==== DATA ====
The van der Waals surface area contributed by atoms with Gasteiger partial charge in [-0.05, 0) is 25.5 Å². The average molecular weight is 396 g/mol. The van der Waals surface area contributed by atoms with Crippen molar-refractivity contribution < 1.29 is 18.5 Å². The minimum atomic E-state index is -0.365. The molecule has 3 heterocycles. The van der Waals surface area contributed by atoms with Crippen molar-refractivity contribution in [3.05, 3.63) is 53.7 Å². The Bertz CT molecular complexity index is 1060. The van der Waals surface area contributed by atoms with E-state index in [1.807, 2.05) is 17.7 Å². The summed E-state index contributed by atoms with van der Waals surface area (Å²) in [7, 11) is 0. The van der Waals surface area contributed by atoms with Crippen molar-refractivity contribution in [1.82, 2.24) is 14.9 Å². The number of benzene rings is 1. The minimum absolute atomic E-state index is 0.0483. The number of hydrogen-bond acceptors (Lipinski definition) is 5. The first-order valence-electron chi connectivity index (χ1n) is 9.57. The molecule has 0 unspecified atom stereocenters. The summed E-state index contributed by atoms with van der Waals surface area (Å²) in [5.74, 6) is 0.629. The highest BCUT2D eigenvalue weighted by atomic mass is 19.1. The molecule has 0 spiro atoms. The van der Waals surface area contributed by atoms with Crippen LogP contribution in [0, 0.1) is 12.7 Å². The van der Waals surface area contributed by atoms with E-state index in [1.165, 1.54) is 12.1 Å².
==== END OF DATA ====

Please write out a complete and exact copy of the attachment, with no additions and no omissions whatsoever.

The van der Waals surface area contributed by atoms with Gasteiger partial charge in [-0.05, 0) is 25.5 Å². The average molecular weight is 396 g/mol. The van der Waals surface area contributed by atoms with Crippen molar-refractivity contribution < 1.29 is 18.5 Å². The minimum atomic E-state index is -0.365. The molecule has 3 heterocycles. The van der Waals surface area contributed by atoms with Crippen molar-refractivity contribution in [3.05, 3.63) is 53.7 Å². The Bertz CT molecular complexity index is 1060. The van der Waals surface area contributed by atoms with E-state index in [1.807, 2.05) is 17.7 Å². The summed E-state index contributed by atoms with van der Waals surface area (Å²) in [7, 11) is 0. The van der Waals surface area contributed by atoms with Crippen molar-refractivity contribution in [1.82, 2.24) is 14.9 Å². The number of benzene rings is 1. The minimum absolute atomic E-state index is 0.0483. The number of hydrogen-bond acceptors (Lipinski definition) is 5. The first-order valence-electron chi connectivity index (χ1n) is 9.57. The molecule has 0 unspecified atom stereocenters. The summed E-state index contributed by atoms with van der Waals surface area (Å²) in [5.74, 6) is 0.629. The highest BCUT2D eigenvalue weighted by atomic mass is 19.1. The molecule has 0 spiro atoms. The van der Waals surface area contributed by atoms with Crippen LogP contribution in [0, 0.1) is 12.7 Å². The van der Waals surface area contributed by atoms with E-state index in [1.165, 1.54) is 12.1 Å².